The archaeological site is supposed to be huge and in fact the area is quite big, although there are only a few structures which are of interest. Immediately as you enter the site you encounter a shuttle service. This offers to bring you around in small cars for a fee (12 Euro for the complete round).

We opt to walk and proceed to the first temple which is just 200m from the entrance. This temple (the socalled temple E) is preserved well and is very photogenic.

After some time here we walk to the ruins of a nearby temple. Then, since a strong wind is blowing and the next structure is quite far away, Shirley and the kids get back to the car, while I continue exploring the area.

I walk to a temple I have seen in the distance (about 10 minutes of walking to get there). Turns out that this is the socalled temple A. Not much is left of this temple, only a row of columns.

But this temple is adjacent to what seem to be the ruins of an ancient city. These are spread over an area extending a few hundred metres and are ruins of buildings.

I examine the area a bit then get back to the car. Overall Selinunte is not too impressive. It's a very big site, but very few structures are well preserved.

Shortly after 4pm I'm back in the car and we start driving towards the hotel in Agrigento. The road is not a motorway, but is quite good anyway. The only problem are all those meaningless speed limits (e.g. 40km/h on a straight and wide road in the middle of nowhere??).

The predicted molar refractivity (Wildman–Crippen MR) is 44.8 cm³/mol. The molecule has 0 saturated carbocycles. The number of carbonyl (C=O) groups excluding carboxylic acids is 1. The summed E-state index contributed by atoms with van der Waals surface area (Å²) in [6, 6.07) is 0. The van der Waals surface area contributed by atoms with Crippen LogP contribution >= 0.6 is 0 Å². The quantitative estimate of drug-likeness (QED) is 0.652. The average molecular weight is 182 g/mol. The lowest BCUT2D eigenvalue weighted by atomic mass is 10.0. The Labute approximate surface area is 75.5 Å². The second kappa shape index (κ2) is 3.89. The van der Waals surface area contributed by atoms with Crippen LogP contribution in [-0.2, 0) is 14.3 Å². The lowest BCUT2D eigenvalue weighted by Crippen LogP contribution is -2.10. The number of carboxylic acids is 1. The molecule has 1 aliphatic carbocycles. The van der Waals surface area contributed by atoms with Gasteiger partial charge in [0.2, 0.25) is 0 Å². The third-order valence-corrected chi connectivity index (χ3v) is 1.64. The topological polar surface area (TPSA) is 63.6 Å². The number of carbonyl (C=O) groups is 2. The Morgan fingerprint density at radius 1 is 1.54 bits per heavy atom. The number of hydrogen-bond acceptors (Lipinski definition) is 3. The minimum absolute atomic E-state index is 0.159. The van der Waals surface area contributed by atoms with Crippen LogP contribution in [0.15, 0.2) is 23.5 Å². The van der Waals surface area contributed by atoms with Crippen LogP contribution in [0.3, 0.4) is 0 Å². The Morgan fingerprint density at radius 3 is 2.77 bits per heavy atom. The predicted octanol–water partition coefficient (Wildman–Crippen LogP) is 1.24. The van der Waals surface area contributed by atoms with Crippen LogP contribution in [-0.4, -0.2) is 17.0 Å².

By 5:30pm we have reached the outskirts of Agrigento. Here we spot a shopping complex and make a stop. The ladies need to shop and relax a bit. This mall, called "Cittą dei Templi" is quite modern and extends over two floors. Ample free parking opportunities are available. Lots of cheap apparel shops.

We spend some time shopping, buying some groceries and letting the kids play in the kids areas of this mall.

By 7:30pm we start driving towards a Chinese restaurant whose address I found in the Internet. It turns out that this place does no longer exist, so we just have dinner in a nearby Italian restaurant (a 'trattoria').

This place seems to focus on seafood dishes. We order three dishes of pasta (the kids share one dish). The food is not too bad, although my noodles taste a bit weird (there are sweet raisins inside) and the portion is very, very small. But Shirley and Alissia are happy with their black squid ink spaghetti and their cozze spaghetti (mussels spaghetti). It's a simple meal, but ends up costing almost 40 Euro.